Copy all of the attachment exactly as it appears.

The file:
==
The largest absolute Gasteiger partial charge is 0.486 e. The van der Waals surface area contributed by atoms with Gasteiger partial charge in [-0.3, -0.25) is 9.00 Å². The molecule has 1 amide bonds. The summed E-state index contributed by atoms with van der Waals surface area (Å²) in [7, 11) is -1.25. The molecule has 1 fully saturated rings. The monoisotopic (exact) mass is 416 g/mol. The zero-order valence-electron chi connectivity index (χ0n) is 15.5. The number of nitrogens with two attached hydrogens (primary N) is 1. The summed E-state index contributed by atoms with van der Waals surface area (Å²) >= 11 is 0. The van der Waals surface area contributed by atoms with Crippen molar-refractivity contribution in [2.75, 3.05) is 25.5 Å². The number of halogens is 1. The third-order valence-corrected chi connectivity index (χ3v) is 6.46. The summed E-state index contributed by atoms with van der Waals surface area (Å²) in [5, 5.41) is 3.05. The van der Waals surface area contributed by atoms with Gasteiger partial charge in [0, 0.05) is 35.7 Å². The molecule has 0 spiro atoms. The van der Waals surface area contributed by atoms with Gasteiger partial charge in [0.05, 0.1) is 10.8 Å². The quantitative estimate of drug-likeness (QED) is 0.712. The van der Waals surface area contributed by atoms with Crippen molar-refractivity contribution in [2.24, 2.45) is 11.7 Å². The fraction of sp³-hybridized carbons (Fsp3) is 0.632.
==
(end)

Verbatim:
The largest absolute Gasteiger partial charge is 0.486 e. The van der Waals surface area contributed by atoms with Gasteiger partial charge in [-0.3, -0.25) is 9.00 Å². The molecule has 1 amide bonds. The summed E-state index contributed by atoms with van der Waals surface area (Å²) in [7, 11) is -1.25. The molecule has 1 fully saturated rings. The monoisotopic (exact) mass is 416 g/mol. The zero-order valence-electron chi connectivity index (χ0n) is 15.5. The number of nitrogens with two attached hydrogens (primary N) is 1. The summed E-state index contributed by atoms with van der Waals surface area (Å²) >= 11 is 0. The van der Waals surface area contributed by atoms with Crippen molar-refractivity contribution in [2.75, 3.05) is 25.5 Å². The number of halogens is 1. The third-order valence-corrected chi connectivity index (χ3v) is 6.46. The summed E-state index contributed by atoms with van der Waals surface area (Å²) in [5, 5.41) is 3.05. The van der Waals surface area contributed by atoms with Gasteiger partial charge in [0, 0.05) is 35.7 Å². The molecule has 0 spiro atoms. The van der Waals surface area contributed by atoms with Gasteiger partial charge in [0.05, 0.1) is 10.8 Å². The quantitative estimate of drug-likeness (QED) is 0.712. The van der Waals surface area contributed by atoms with Crippen molar-refractivity contribution in [2.24, 2.45) is 11.7 Å². The fraction of sp³-hybridized carbons (Fsp3) is 0.632.